“I’m no different to anyone. Yes, I have fame and wealth and talent, but I certainly don’t consider myself any better than anyone who has no fame, wealth or talent. People fascinate me. They’re amazing! Life fascinates me! And I’m no more fascinated by my own life than by anyone else’s.” ~ Prince

A Legacy of Equality

I first discovered Prince while watching Night Tracks on TBS. They had aired two performances by him back-to-back, Little Red Corvette and 1999. I was immediately attracted to the music and his individuality. He was like no one else. He was different.

“I don’t really care so much about what people say about me. It usually is a reflection of who they are. For example, if people wish that I would sound the way I used to sound, it says more about them, than it does me.” ~ Prince

As the years progressed, his style evolved. Through it all, strong female musicians were an integral part of his band. They were not solely backup singers or dancers (though he did have those as well) but his partners – Wendy Melvoin, Sheila E., Rosie Gaines, and Candy Duffer amongst others.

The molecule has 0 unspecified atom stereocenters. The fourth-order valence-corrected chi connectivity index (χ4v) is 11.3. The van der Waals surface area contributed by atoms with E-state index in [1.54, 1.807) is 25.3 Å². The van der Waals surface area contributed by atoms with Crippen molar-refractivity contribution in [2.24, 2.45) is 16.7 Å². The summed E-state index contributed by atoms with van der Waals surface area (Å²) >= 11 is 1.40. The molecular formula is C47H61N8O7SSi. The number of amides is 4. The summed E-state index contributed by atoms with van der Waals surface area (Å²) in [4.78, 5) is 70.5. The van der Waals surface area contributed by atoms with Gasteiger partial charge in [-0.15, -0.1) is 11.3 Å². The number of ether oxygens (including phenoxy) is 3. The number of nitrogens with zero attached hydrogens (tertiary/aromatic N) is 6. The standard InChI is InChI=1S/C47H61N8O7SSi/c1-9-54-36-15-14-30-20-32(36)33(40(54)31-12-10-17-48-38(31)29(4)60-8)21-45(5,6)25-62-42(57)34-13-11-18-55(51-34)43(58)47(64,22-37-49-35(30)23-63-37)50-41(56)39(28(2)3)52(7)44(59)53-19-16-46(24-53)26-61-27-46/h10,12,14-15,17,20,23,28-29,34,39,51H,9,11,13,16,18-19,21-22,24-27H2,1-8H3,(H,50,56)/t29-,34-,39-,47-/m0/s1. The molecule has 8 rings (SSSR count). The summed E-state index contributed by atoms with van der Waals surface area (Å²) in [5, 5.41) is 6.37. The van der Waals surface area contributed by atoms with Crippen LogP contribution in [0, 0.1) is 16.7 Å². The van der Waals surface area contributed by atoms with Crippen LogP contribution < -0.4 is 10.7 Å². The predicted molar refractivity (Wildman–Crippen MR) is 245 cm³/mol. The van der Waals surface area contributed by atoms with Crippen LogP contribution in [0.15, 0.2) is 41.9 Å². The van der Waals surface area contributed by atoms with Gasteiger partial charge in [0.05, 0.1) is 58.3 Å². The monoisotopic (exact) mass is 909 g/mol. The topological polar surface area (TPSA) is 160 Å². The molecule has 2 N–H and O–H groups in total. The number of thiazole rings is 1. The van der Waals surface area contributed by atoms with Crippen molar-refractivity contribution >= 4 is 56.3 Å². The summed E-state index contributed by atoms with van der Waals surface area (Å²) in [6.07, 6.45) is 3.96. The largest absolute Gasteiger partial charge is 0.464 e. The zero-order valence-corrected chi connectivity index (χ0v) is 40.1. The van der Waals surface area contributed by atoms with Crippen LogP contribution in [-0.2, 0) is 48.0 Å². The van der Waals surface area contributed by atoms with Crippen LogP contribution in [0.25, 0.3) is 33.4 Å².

Emma Garland recently stated that women are generally portrayed as passive objects in music, which is to not exist at all. “With Prince, they were addressed with awe and empathy. He wrote about women as real, powerful, complicated, sensitive, and sexual beings that he could learn from, and who enriched his life.”

Prince_FreeA Legacy of Freedom

He caught the media’s attention early in his career with his stage presence and outrageous costumes. Many of his songs were overtly sexual. Yet, Prince never made any apologies for who he was and always preached that the most important thing is staying true to yourself.

“Despite everything, no one can dictate who you are to other people.” ~ Prince

He showed me early the power of living one’s life by one’s own rules and no one else’s. He empowered me to walk my own path and to not be persuaded by others to follow the crowd.

Throughout every emotionally difficult time in my life, I’ve sang the lyrics to his songs in my mind. Repeating stanzas like a mantra. The song that had the biggest impact on me was most assuredly Free (lyrics shown above).

A Legacy of Compassion

Prince was also a secret philanthropist, supporting causes including youth empowerment, animal rights, racial justice, and clean energy for all. His compassion for the others was an important part of his legacy.